For the Ebmaj the underlying chord is the 5th and 3rd of the chord. That is also what I use on the Dø. The Ebm7 Ab7 bar has the 7th and 3rd as the static part of the chord.

Download the Solar Chord Melody Arrangement

If you want to download a Pdf of the entire arrangement then fill in the form here below to get a mail with a PDF link.

Up Your Chord Melody with some solo improvisation skills!

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m7 Chords – How to use Quartal Harmony in a solo

Quartal harmony and Quartal arpeggios are a great sound to also have in your vocabulary and especially on m7 chords. They also really fit with the sound you get when you super-impose pentatonic scales on chords. That’s a great way to approach it.

This video is going over some examples, how you can use them in for m7 chords in your own solos drawing from examples of players like Kurt Rosenwinkel, Peter Bernstein, and Allan Holdsworth.

Modal Application for m7 chords

All the examples in this lesson are on a modal Am7 setting, but it will fit on other m7 chords in songs you play as well and is not too difficult to move to other chords.

Quartal Harmony and Pentatonic Scales – The Connection

A good way to appraoch quartal arpeggios is through pentatonic scales. The line shown here below is in face coming out of an Am pentatonic scale applied to an Am7 chord.

There are 3 ascending quartal arpeggios: starting on the D and starting on the A in bar 1. In bar 2 there is a higher version of the D quartal arpeggio.

To practice this you can do the following exercise in an Am pentatonic scale.

Diatonic Quartal Arpeggios for a Dorian m7 and m13 sound

Another way to work with the quartal arpeggios is to look at the scale. In this case I am thinking of the Am7 as a Dorian sound, so the parent scale is a G major scale.

This lick is using the quartal arpeggios on the middle string set and walking up the scale. Playing the arpeggio descending like this works really well for also creating groups of 3 8th-notes.

Odd note groupings – Beautiful way to break up the solo

This example is also using diatonic quartal arpeggios from the G major scale. In this example I am moving the arpeggios as groups of 3 quarter notes on top of the meter.

Holdsworth’s approach to Quartal Arpeggios

This is a great way to play these arpeggios that I picked up from Allan Holdsworth. The idea is to lay them out as 4th intervals on one string and then skip strings to construct a 4 part quartal arpeggio. You can check out this video where I discuss how Holdsworth uses arpeggios

I am using this technique in the opening arpeggio in this lick.

Later in the example I am also using another Holdsworth idea which is pulling of from on G on the G string and then pulling off to another G on the B string.

Kurt Rosenwinkel’s 2 octave Quartals

This way of using two octaves of a quartal arpeggio is something I picked up from a Kurt Rosenwinkel solo on I’ll Remember April. You can check out the solo here: Kurt Rosenwinkel Solo Lesson . He plays a lot of great phrases with a lot of very advanced ideas, both in terms of harmony and melody.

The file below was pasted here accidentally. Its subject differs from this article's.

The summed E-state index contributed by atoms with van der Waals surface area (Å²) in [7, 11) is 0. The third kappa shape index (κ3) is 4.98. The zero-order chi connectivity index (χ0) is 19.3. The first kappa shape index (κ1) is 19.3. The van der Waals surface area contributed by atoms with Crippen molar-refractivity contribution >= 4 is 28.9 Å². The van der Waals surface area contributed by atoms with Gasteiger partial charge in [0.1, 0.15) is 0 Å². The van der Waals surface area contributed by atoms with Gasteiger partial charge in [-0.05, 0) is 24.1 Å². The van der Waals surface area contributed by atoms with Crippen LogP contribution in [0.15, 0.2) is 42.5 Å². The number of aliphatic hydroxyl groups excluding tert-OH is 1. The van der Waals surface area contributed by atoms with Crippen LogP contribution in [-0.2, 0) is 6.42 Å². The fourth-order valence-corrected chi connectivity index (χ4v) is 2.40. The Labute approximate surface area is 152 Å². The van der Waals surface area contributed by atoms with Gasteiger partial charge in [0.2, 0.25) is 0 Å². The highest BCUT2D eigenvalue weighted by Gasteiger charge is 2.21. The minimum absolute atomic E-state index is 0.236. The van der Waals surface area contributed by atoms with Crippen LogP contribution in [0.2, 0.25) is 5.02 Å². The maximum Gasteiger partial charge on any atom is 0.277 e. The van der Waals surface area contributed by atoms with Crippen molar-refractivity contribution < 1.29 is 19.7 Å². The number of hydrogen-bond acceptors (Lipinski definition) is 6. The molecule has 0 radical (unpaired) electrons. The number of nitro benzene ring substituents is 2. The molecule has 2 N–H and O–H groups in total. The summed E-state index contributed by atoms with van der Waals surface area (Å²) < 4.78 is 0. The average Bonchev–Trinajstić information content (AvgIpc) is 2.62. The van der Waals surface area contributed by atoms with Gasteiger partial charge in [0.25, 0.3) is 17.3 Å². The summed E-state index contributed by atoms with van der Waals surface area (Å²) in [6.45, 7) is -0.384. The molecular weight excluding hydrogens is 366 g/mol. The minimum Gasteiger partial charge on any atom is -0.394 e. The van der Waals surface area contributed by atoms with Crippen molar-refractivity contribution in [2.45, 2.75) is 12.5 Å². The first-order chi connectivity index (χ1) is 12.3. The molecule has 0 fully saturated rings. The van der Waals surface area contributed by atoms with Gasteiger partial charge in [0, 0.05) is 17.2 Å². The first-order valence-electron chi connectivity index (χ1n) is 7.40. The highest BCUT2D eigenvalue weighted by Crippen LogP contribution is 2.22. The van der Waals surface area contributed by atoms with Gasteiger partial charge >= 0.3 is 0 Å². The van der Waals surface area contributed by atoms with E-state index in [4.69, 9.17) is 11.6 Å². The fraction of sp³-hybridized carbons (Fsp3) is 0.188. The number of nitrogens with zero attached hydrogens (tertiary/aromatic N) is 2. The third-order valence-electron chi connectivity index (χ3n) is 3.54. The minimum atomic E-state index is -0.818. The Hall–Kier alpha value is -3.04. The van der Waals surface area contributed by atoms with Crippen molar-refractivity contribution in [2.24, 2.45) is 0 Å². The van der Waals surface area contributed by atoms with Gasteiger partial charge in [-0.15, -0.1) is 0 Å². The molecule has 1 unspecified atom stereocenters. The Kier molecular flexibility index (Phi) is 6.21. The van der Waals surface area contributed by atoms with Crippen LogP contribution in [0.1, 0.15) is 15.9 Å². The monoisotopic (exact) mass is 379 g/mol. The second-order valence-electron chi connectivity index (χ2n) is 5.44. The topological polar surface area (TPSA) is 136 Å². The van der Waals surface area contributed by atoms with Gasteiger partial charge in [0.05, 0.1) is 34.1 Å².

In the example below the arpeggio is used from the 5th of the chord E and is played across the barline from bar 1 to 2. I also end the line on the 13th of the chord (F#) to really drive home the Dorian sound.

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Can You Do This On The Chord Progressions You Know?

You practice improvising jazz solos over progressions and spend hours or days learning to solo over songs. One thing that we mostly leave almost random is when do we know it. How do you answer if you know a song or a chord progression? Having a way of judging how well you know a song is very important but also difficult to really describe.

In this video, I am going over 4 exercises that I use and that my students use to learn chord progressions. Two are technical and two are more about being musical and working on playing what you hear.

I find that learning Songs and Chord Progressions is extremely important for learning jazz or jazz guitar, so if you have any thoughts on when you know a progression or exercises that are useful then please leave a comment.

Content:

0:00 Intro – When Do You Know A Chord Progression?

0:37 4 Exercises – Two Technical, Two Musical – Know what there is and Play What You Hear

1:15 The Turnaround – Scales

1:52 #1 Only Using The Arpeggios

2:25 Basic Technical Exercise

2:45 Solo only using Basic Chord Tones and Arpeggios

3:27 #2 Never Ending Scale Exercise

4:24 The Scale version

4:51 Using Diatonic Arpeggios instead of the Scale

5:11 The Diatonic Triad version

5:52 #3 Rubato Solo from chord to chord

6:24 The Exercise and the Goal

7:01 Giving you time to listen to what you hear in your solo

7:36 #4 Motif Exercises

8:16 Learn from Wes Montgomery

8:42 It is a great measure of how free you are on a progression

9:04 Hearing motifs and then playing them.

9:27 What Exercises do you find very useful? Leave a comment!